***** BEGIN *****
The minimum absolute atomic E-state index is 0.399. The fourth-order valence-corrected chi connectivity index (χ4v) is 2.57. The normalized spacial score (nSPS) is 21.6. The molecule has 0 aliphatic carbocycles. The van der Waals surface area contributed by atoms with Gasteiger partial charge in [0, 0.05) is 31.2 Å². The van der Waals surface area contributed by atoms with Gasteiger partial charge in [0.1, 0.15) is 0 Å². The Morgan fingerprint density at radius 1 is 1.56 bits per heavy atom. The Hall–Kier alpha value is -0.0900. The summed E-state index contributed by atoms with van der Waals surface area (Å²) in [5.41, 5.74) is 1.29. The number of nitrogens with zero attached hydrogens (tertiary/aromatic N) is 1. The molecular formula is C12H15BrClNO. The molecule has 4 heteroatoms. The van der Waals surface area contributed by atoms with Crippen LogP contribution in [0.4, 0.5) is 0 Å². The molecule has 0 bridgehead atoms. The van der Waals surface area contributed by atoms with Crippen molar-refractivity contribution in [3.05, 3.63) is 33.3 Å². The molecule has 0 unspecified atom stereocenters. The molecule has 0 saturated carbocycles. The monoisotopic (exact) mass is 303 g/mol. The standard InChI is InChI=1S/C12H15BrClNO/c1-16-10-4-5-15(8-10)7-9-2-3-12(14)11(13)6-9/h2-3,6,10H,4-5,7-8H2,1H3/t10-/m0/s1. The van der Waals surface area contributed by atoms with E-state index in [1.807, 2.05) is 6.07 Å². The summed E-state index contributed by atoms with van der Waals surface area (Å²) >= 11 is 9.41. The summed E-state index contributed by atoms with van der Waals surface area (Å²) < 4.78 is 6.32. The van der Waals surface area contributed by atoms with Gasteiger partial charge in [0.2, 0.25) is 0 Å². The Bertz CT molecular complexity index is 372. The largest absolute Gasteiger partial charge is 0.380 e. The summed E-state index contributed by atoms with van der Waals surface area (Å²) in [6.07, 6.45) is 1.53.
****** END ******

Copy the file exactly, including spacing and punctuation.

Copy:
The minimum absolute atomic E-state index is 0.399. The fourth-order valence-corrected chi connectivity index (χ4v) is 2.57. The normalized spacial score (nSPS) is 21.6. The molecule has 0 aliphatic carbocycles. The van der Waals surface area contributed by atoms with Gasteiger partial charge in [0, 0.05) is 31.2 Å². The van der Waals surface area contributed by atoms with Gasteiger partial charge in [0.1, 0.15) is 0 Å². The Morgan fingerprint density at radius 1 is 1.56 bits per heavy atom. The Hall–Kier alpha value is -0.0900. The summed E-state index contributed by atoms with van der Waals surface area (Å²) in [5.41, 5.74) is 1.29. The number of nitrogens with zero attached hydrogens (tertiary/aromatic N) is 1. The molecular formula is C12H15BrClNO. The molecule has 4 heteroatoms. The van der Waals surface area contributed by atoms with Crippen LogP contribution in [0.4, 0.5) is 0 Å². The molecule has 0 bridgehead atoms. The van der Waals surface area contributed by atoms with Crippen molar-refractivity contribution in [3.05, 3.63) is 33.3 Å². The molecule has 0 unspecified atom stereocenters. The molecule has 0 saturated carbocycles. The monoisotopic (exact) mass is 303 g/mol. The standard InChI is InChI=1S/C12H15BrClNO/c1-16-10-4-5-15(8-10)7-9-2-3-12(14)11(13)6-9/h2-3,6,10H,4-5,7-8H2,1H3/t10-/m0/s1. The van der Waals surface area contributed by atoms with E-state index in [1.807, 2.05) is 6.07 Å². The summed E-state index contributed by atoms with van der Waals surface area (Å²) >= 11 is 9.41. The summed E-state index contributed by atoms with van der Waals surface area (Å²) < 4.78 is 6.32. The van der Waals surface area contributed by atoms with Gasteiger partial charge in [0.2, 0.25) is 0 Å². The Bertz CT molecular complexity index is 372. The largest absolute Gasteiger partial charge is 0.380 e. The summed E-state index contributed by atoms with van der Waals surface area (Å²) in [6.07, 6.45) is 1.53.